The images of skulls and lambs are augmented by the recurrence of three trees that combine short strokes of “thorny” black lines with electric green biomorphic shapes. Certainly the skulls, lambs and trio of trees in these paintings recall Christian themes and the narrative of Christ’s crucifixion. “They are symbols, but they are also real forms,” says Gisholt. “When you put a real form next to something that could be a shape or just a color, there’s a tension. By putting that shape or form there, it’s almost like a key.”
Gisholt’s use of Western art historical references (taken from works by Goya, Picasso and Matisse) echoes this insistence on ambiguity. These references aren’t literal transcriptions or quotes, but rather homages articulated in Gisholt’s particular aesthetic. His style could be characterized as “New Casualist” in that he “take[s] a meta approach that refers not just to earlier art historical styles, but back to the process of painting itself,” as Sharon Butler first defined New Casualism in her 2011 Brooklyn Rail essay.2 After the 2003 Iraq invasion, Gisholt felt compelled to study Picasso’s Guernica in earnest. He made small, careful sketches of Picasso’s 1930s prints and drawings and began to understand the pile as a vehicle through which he could explore the plastic and political potential of his painting.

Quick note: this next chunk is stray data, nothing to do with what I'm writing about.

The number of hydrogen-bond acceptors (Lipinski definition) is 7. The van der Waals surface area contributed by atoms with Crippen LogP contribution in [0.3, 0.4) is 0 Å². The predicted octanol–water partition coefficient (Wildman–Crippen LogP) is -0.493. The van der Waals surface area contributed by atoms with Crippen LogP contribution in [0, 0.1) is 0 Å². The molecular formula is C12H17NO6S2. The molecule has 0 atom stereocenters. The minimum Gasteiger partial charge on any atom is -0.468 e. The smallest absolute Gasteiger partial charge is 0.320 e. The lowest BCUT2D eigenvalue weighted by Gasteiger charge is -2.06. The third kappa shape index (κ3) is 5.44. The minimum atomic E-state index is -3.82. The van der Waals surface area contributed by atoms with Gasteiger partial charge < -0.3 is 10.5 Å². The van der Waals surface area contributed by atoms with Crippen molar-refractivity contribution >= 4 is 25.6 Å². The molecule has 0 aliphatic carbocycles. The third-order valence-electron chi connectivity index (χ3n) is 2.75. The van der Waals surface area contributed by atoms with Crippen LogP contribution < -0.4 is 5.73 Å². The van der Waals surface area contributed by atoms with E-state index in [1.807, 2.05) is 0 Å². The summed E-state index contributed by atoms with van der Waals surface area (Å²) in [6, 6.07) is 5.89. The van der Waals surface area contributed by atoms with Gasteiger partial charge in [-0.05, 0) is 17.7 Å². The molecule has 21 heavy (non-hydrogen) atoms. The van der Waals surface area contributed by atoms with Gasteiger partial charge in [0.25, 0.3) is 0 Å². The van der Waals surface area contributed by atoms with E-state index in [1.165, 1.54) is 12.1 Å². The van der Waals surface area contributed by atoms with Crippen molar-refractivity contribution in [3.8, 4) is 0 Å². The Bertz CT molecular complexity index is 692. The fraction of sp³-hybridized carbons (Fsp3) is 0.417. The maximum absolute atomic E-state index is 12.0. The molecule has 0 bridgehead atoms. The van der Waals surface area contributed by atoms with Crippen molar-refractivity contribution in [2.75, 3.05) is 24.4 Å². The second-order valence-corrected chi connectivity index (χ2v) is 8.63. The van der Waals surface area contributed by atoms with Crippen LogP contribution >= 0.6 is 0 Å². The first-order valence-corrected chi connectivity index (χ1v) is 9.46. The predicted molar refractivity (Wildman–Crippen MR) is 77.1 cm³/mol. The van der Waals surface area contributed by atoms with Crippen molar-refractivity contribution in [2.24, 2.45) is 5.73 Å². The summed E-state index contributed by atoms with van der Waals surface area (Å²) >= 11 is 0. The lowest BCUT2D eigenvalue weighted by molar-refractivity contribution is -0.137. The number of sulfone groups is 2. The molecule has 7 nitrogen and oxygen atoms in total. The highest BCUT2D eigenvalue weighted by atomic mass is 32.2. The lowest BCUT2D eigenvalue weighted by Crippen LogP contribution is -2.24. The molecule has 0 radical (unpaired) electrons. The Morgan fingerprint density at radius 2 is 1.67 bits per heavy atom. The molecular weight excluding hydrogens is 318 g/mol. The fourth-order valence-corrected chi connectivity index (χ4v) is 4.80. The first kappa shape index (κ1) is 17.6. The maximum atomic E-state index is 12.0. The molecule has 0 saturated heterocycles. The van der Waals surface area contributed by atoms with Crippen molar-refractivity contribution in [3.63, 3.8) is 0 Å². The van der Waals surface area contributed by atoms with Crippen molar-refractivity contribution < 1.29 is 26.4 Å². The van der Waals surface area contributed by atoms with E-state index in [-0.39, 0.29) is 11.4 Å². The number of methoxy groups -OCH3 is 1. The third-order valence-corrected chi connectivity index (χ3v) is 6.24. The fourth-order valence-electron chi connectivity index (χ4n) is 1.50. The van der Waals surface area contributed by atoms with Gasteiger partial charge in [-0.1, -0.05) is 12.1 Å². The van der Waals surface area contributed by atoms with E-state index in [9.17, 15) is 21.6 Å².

In Guernica, Picasso exploits Cubist formalism in his preoccupation with the Spanish Civil War, yet his motifs—the terrorized, anguished victims—are universal. And while Goya’s mounds of people are also crowded masses, his figures aren’t reduced, but tethered to dark, indistinct backgrounds. Considering how both Picasso and Goya court abstraction in figuration with their respective ‘piles,’ Gisholt began incorporating his own piles into his large-scale paintings.